You will need A LOT of self-discipline when taking an online course. You HAVE to keep yourself accountable. So check in regularly. I would suggest logging in at least once a day to make sure you are in the loop about any added assignments or ongoing discussions. It will also feel less intimidating than if you check in less frequently and then you have to go through tons of old posts.
There is the temptation to try to cram all your studying for your online class into one day a week. That’s really not a good idea. Studying for four straight hours is a recipe for failure. It’s just not possible to study effectively for that long. You WON’T retain the information, and you WILL be exhausted.
Use the Pomodoro technique
One of the very best study tips we have to share is the Pomodoro Technique. Basically, break up your studying into chunks of about 20 to 25 minutes, with 10-minute breaks in between.
Do a few Pomodoros for your course each day, and you won’t feel so overwhelmed.
Check out the video about the Pomodoro Technique and apply it to your online courses for a much better chance of success.
What happens if you don’t take this advice, and you keep putting off your studying?
Missing deadlines in any class causes problems, but falling behind when studying online can unravel all sorts of chaos. Now you’re even more overwhelmed. Do yourself a favor, don’t let that happen.
If you do this consistently you’ll build valuable connections with other students in the course and opportunities for cooperation and collaboration and this will enrich your online learning experience.
Develop consistency in your studies
Even if you can’t finish everything in the time you allotted. It’s more important to create a cadence that is in tune with all the things you have going on in your life. Don’t beat yourself up if you’re not completely acing everything! Just make a note for the future, to adjust your expectations of how much work you can get done in a certain amount of time.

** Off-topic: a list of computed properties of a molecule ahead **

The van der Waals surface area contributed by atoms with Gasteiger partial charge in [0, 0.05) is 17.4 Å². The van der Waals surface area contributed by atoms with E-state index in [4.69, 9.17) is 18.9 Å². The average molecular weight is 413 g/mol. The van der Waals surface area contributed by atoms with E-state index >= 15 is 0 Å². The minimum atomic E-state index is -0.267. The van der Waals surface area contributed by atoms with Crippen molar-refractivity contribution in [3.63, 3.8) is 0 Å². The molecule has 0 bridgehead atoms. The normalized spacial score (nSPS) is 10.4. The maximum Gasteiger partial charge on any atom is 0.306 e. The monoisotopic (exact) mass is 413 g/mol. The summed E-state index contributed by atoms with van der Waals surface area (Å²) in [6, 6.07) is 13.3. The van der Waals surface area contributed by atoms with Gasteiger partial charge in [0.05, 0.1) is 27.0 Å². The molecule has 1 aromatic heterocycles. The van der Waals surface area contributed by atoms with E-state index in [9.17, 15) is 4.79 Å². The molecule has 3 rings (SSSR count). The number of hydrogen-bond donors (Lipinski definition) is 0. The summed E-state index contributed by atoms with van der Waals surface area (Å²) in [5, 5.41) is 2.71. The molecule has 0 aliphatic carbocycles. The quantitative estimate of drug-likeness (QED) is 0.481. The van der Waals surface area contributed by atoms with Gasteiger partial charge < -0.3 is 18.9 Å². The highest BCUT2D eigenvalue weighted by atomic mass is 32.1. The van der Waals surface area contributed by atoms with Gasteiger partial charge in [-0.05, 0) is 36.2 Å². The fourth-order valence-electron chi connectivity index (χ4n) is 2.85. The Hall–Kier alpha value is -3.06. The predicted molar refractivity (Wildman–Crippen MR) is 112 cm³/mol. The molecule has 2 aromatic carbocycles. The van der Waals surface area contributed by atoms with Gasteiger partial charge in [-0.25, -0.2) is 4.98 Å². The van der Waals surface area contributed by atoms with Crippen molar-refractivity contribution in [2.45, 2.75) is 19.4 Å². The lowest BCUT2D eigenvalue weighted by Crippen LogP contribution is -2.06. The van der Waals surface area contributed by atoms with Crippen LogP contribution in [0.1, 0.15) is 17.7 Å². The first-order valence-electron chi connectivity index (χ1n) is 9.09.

Nobody’s perfect. We’re all learning and constantly adjusting our expectations for ourselves. If you do get confused or lost at any point, DO NOT hesitate to ask questions. You might feel awkward reaching out – again, that was me. Don’t be me. Believe it or not, your instructors WANT to know when their students get lost. It helps them understand what’s working and what isn’t in the class.
And remember, your question might help not only you, but also other students that might be having trouble with the exact same issue, but they’re too embarrassed to speak up. So ask! There you go, my friends.
Once you’ve learned how to manage your time and take responsibility for your tasks, you can navigate online learning – or any learning for that matter – like a pro. Self-discipline, good study habits. and knowing when to ask for help are all essential parts of being a Great Student!
Use all your available resources
A lot of campus services have already moved online and are ready to help you.
The Writing Center, Communication Center, Learning Services, tutoring services, CAPS, librarians, and and a whole hose of other campuses services are ready and waiting to help you online.